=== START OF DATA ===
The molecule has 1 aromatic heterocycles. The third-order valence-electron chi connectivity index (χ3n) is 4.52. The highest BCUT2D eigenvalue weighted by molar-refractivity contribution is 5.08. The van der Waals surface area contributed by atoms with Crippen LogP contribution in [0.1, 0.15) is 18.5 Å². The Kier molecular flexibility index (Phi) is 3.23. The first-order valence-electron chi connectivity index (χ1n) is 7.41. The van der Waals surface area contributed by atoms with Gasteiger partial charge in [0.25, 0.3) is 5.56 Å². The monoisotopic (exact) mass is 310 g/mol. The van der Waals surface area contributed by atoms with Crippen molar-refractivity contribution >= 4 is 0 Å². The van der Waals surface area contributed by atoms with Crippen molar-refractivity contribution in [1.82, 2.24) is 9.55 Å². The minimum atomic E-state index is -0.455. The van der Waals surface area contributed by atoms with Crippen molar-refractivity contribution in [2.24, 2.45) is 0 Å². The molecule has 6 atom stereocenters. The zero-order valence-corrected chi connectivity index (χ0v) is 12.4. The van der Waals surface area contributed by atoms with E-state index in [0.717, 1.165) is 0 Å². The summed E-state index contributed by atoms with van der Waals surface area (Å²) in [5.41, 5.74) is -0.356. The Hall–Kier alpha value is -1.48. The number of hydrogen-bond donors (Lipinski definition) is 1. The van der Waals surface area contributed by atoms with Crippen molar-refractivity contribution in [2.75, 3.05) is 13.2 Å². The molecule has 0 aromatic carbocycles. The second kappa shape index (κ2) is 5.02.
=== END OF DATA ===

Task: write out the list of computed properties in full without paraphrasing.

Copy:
The molecule has 1 aromatic heterocycles. The third-order valence-electron chi connectivity index (χ3n) is 4.52. The highest BCUT2D eigenvalue weighted by molar-refractivity contribution is 5.08. The van der Waals surface area contributed by atoms with Crippen LogP contribution in [0.1, 0.15) is 18.5 Å². The Kier molecular flexibility index (Phi) is 3.23. The first-order valence-electron chi connectivity index (χ1n) is 7.41. The van der Waals surface area contributed by atoms with Gasteiger partial charge in [0.25, 0.3) is 5.56 Å². The monoisotopic (exact) mass is 310 g/mol. The van der Waals surface area contributed by atoms with Crippen molar-refractivity contribution >= 4 is 0 Å². The van der Waals surface area contributed by atoms with Crippen molar-refractivity contribution in [1.82, 2.24) is 9.55 Å². The minimum atomic E-state index is -0.455. The van der Waals surface area contributed by atoms with Crippen molar-refractivity contribution in [2.24, 2.45) is 0 Å². The molecule has 6 atom stereocenters. The zero-order valence-corrected chi connectivity index (χ0v) is 12.4. The van der Waals surface area contributed by atoms with E-state index in [0.717, 1.165) is 0 Å². The summed E-state index contributed by atoms with van der Waals surface area (Å²) in [5.41, 5.74) is -0.356. The Hall–Kier alpha value is -1.48. The number of hydrogen-bond donors (Lipinski definition) is 1. The van der Waals surface area contributed by atoms with Crippen molar-refractivity contribution in [2.75, 3.05) is 13.2 Å². The molecule has 0 aromatic carbocycles. The second kappa shape index (κ2) is 5.02.